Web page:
I cannot find the source for this: where has Google announced it’s about to crack down on administrative links (cross-links between our own content on different sites)? But actually, it makes sense that Google would treat links we build to our own content as less value-passing than links other people have built, since self-promotion is not the same as third party recommendation. Furthermore, since Google (and Bing) define webspam as artificial practices designed to boost ranking in search engines, it will crack down on any linking practices — such as building a whole bunch of websites and cross-linking them to simulate backlinks — that are designed primarily for that purpose.
Once again, there’s one thing that worries me, and one thing that doesn’t.
I don’t care if Google decides to treat those links as less important. Many people think that Google ignoring signals it used to give more weight to is a penalty, and the effect can be catastrophic if you relied too heavily on them.
But there is a difference between “Google starts ignoring X…” and “Google starts penalizing X.” I may do things that Google pretty much ignores: they could be of benefit to my readers. What I try to avoid is things that I believe Google may actively penalize. (For example, since Google is on the record for penalizing paid links, I do not use Redgage, even though it may be perfectly safe).
I’m not saying I’m going to stop cross-linking my sites, articles and content: that would be a silly knee-jerk reaction, and I’m still not entirely sure what Cyrus Shepherd’s possible “administrative link penalties” will entail. After all, prior to Panda, the punditsphere was full of people predicting the demise of “Content Farms,” expecting Google to create some sort of blacklist of user-generated sites like Blekko did, and just penalizing those. In fact, Panda worked in an entirely different way. So we don’t yet know what form Google’s announcement will take when it’s implemented. (WHERE is this announcement?) But it’s time to brace, just in case.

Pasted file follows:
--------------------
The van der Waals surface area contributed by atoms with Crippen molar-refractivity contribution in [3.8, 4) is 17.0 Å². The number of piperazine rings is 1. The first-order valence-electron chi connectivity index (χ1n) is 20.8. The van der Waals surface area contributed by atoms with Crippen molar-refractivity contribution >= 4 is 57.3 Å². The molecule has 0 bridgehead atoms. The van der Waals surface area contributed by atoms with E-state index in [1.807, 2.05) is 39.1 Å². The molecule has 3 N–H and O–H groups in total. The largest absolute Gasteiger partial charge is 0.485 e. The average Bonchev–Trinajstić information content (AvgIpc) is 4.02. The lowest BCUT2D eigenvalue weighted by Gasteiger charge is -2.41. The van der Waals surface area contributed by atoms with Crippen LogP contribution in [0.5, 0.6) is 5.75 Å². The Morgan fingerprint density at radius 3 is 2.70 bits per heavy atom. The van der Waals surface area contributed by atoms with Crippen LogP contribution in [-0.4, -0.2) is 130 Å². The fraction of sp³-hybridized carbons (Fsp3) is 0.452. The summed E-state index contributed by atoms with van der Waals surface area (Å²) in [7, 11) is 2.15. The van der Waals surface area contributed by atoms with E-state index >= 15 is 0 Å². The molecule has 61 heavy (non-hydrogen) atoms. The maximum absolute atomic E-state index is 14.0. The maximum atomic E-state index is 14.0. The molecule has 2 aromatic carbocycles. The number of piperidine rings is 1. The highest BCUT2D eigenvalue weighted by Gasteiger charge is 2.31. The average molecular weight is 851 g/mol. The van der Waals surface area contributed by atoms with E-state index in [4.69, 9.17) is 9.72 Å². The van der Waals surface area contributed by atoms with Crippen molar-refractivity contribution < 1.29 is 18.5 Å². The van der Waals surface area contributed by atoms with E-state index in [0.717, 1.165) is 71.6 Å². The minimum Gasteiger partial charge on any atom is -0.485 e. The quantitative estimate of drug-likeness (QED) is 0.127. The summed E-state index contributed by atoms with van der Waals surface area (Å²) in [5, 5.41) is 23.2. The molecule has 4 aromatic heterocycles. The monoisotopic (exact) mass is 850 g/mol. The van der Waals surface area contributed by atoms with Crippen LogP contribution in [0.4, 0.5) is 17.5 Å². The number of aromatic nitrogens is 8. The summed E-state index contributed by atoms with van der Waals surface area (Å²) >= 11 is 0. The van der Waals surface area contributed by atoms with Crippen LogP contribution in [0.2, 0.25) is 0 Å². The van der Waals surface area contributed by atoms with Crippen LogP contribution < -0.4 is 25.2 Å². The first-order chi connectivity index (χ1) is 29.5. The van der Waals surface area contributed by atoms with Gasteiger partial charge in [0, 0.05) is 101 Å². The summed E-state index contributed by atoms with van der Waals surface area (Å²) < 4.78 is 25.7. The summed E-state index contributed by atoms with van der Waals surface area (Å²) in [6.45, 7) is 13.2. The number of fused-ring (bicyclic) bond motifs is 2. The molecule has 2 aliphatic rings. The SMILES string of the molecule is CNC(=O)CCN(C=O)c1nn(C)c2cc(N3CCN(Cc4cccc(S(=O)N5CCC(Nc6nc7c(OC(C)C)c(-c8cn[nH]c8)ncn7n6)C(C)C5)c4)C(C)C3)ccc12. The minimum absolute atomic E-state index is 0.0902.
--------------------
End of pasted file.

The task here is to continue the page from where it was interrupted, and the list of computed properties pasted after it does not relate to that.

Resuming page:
To avoid possible algorithm tweaks in the future, it may be time to reconsider whether our cross-links are for our readers’ benefit or for ours.
If this “administrative linking” algorithm adjustment materializes and is confirmed from reputable sources, I’m going to watch my author-linked content closely compared to my alternate pen name content which is not linked to my real name, “Greekgeek” pseudonym or Google profile. It will be interesting to see whether the network of blogs, articles and content Google associates under my authorname drops in rankings while the stuff associated with no particular author name (and thus missing the authorship benefit) stays unchanged.